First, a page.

“On that?” Michael asked, pointing out the
deck door to the Flying Sub swaying slightly in the river’s current.
“We usually don’t carry five, but there’s
room. Of course, we’d have
to meet at a local airport,” Lee said with a smile.
“I really don’t want to repeat what I had to do last night.”
It was all Jeremy could do to keep on his seat.
Eggs, biscuits and bacon were totally forgotten.
Michael finally nodded.
So it was quickly arranged.
Lee and Patterson would return, landing at the closest airport,
which happened to be in Chattanooga.
Michael laughed and said if the rainy weather continued, they’d
be able to do a water landing there.
Lee assumed it was a local joke.
After examining the Flying Sub as closely as the
current of the river would allow, both men boarded.
Luckily, the rain during the night had lifted the craft off the
rocky river bottom, making it much easier to push off. The engines did most of the work. The wind had slackened and Lee was confident of an uneventful
take off, despite the fact that they would be bouncing more than for a
usual take off. The last he
saw of the family was Jeremy bouncing up and down, waving exuberantly.
A week later, he met Jeremy and his parents at the
airport and after clearance to take off; they were in the air.
A short time after that, they were safely ensconced at twenty
thousand feet over the heartland of the nation.
Jeremy periodically asked questions and while the ship was on
autopilot, Lee pointed out the various features of the revolutionary
craft. Sometime over southern
Utah, Jeremy fell asleep, only jerking awake when they landed in the ocean
two hundred feet from the Seaview. The
boy’s mouth hung open, his eyes fixed on the submarine.
Lee dived just below the surface and then docked in the Flying
Sub’s berth. Hands from
above opened the hatch and Lee helped Jeremy’s mother up the ladder.
Jeremy and his father followed and then Lee and Patterson.
“Permission to come aboard,” the captain said formally.
“Granted,” Nelson said, extending his hand to
It was a grand and glorious visit for Jeremy.
It had taken the rest of the day to tour the sub and the men who
were part of the skeleton crew had almost made Jeremy a mascot of sorts.
He ate with them and checked out their sleeping quarters, tried on
diving gear and sat in the mini sub.
Jeremy looked as though he had died and gone to heaven when Admiral
Nelson gave him the option of spending the night in the visitor’s cabin
on board. It was a bit
cramped for he and his parents, but no one found that a difficult issue.
On the second day, after seeing a little more of the sub, the
admiral gave the family a tour of the institute, allowing the boy to see
some of what went on there. As
the captain had figured, Nelson was as entranced with Jeremy as he was.
On the last day of the four-day visit, Jeremy had handed Lee a
manila envelope. In it
was the picture that Jeremy had shown him at his house.
“I’ll get a copy of it and get this back to you,” Lee told
“No, I made a copy for me before we left home.
This is yours,” Jeremy said, his eyes shining with the excitement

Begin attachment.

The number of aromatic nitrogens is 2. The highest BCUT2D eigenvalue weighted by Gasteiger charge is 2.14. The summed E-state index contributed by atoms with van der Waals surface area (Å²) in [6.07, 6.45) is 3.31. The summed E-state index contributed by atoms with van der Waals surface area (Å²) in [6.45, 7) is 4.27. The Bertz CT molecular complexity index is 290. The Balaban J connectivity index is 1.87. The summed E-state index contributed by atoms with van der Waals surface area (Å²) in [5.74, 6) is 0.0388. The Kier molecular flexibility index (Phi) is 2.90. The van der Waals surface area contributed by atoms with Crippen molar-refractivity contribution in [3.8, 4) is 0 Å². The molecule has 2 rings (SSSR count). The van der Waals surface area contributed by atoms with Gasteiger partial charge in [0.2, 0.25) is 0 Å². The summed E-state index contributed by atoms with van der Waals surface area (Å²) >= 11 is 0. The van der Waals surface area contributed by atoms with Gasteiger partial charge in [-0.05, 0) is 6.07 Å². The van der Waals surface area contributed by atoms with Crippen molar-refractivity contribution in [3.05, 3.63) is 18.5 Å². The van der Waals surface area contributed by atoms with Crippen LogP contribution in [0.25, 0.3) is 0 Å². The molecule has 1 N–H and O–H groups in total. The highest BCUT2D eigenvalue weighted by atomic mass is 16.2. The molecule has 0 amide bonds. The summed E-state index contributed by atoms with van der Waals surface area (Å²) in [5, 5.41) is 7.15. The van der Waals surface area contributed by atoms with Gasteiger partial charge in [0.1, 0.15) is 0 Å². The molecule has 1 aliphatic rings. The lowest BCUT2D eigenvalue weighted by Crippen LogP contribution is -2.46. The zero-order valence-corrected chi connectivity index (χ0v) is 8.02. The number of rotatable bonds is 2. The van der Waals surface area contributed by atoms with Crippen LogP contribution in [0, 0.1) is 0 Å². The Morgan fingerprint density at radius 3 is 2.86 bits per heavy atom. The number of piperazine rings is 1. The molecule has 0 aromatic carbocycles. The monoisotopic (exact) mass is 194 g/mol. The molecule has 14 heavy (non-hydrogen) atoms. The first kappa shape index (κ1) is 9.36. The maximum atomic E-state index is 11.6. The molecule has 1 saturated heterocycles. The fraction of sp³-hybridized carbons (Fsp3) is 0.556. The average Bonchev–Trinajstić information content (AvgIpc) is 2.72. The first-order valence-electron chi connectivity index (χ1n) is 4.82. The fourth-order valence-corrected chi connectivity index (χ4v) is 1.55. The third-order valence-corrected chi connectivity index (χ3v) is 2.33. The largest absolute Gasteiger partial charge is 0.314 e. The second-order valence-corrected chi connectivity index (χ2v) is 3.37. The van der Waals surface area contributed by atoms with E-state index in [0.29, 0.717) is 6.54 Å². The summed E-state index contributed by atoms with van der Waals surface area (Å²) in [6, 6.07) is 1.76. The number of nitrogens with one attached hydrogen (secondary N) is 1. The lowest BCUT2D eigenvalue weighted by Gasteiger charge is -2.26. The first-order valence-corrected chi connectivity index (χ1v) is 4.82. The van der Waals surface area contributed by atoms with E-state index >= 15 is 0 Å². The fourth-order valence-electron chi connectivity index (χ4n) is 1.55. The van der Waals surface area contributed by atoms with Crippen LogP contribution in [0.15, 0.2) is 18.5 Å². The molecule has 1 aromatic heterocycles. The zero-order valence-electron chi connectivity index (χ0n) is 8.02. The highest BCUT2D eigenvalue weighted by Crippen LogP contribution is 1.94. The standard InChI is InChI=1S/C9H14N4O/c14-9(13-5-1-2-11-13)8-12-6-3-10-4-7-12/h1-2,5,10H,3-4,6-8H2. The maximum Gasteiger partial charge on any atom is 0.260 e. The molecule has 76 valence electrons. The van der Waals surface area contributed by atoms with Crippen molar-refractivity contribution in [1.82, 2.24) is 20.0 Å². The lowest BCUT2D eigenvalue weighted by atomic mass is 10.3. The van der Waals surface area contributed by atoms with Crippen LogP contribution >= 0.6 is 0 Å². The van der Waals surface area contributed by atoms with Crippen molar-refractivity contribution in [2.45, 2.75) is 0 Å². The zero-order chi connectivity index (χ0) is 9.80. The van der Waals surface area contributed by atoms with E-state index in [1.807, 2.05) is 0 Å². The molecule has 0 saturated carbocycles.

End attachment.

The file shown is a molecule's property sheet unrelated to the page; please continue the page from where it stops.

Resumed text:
that had never flagged since they had first approached the submarine.
“You said you wanted to hang it in your cabin.”
“I did and I am,” Lee told him, putting his
arm around the boy. “You
know, Jeremy, there is a need for artists in marine research.”
“And if you continue to do well at school,”
Nelson added, “There could be a place here for you to work when you’re
grown.” Again, Jeremy
gaped. His parents were
silent in shock. Nelson gazed at them. He
was totally serious. “The Institute offers scholarships to promising
young students in different fields. While
Jeremy has a disability, that shouldn’t keep him from going to college
and building on his talents.”
And that was how the visit had ended, with Jeremy promising to work hard in school and Lee promising to keep in touch. They had. For the past two years they had. Jeremy occasionally sent pictures and examples of his essays from school. Lee had sent encouraging letters and had called when time permitted.
Then he had received word last week that while out
with his father, Jeremy had been struck and killed by a train. It wasn’t clear what had happened, as the only person left
to give a statement was a badly shaken engineer.
Jeremy, the boy determined to become a submariner, was gone.
And here was Lee representing the compliment of the Seaview
in a little railroad town in Tennessee paying his last respects.
He walked through the door and was greeted by the funeral home
representative. Both bodies were still in state in a large chapel filled to
capacity. There were only a
few minutes of visitation left before the caskets would be sealed.
Lee walked up to Michael’s casket.
Then he approached Jeremy’s casket, looked at the young face, the
ambitious, eager to learn, willing to overcome boy taken way too soon, and
simply stood there for a moment. Finally, Lee took out the small box and pulled the
captain’s eagles from it. He
bent over and carefully pinned them to the collar of Jeremy’s Sunday
suit. They gleamed, catching
the soft lights overhead. Lee
drew back and saluted, thinking at what he felt the world had lost in a
brief moment of tragedy.
Turning, he saw Leean gazing at him, her cheeks slick with new tears. “Thank you,” she mouthed. Then she enveloped him in her arms. He returned the embrace, unmindful of any one else in the chapel. Finally, Leean murmured, “Please sit in the family section. Jeremy always felt you were family.” Lee nodded and took his seat.
When he returned to the Seaview, he gazed at the framed drawing of the submarine that Jeremy had given him two years previously. Whether the boy would have been able to actually join the Navy and become a submariner, Lee didn’t know. It really didn’t matter. All he knew was that a boy had dreamed, and Lee Crane had been privileged to become a part of that dream.
|Voyage to the Bottom of the Sea Contents|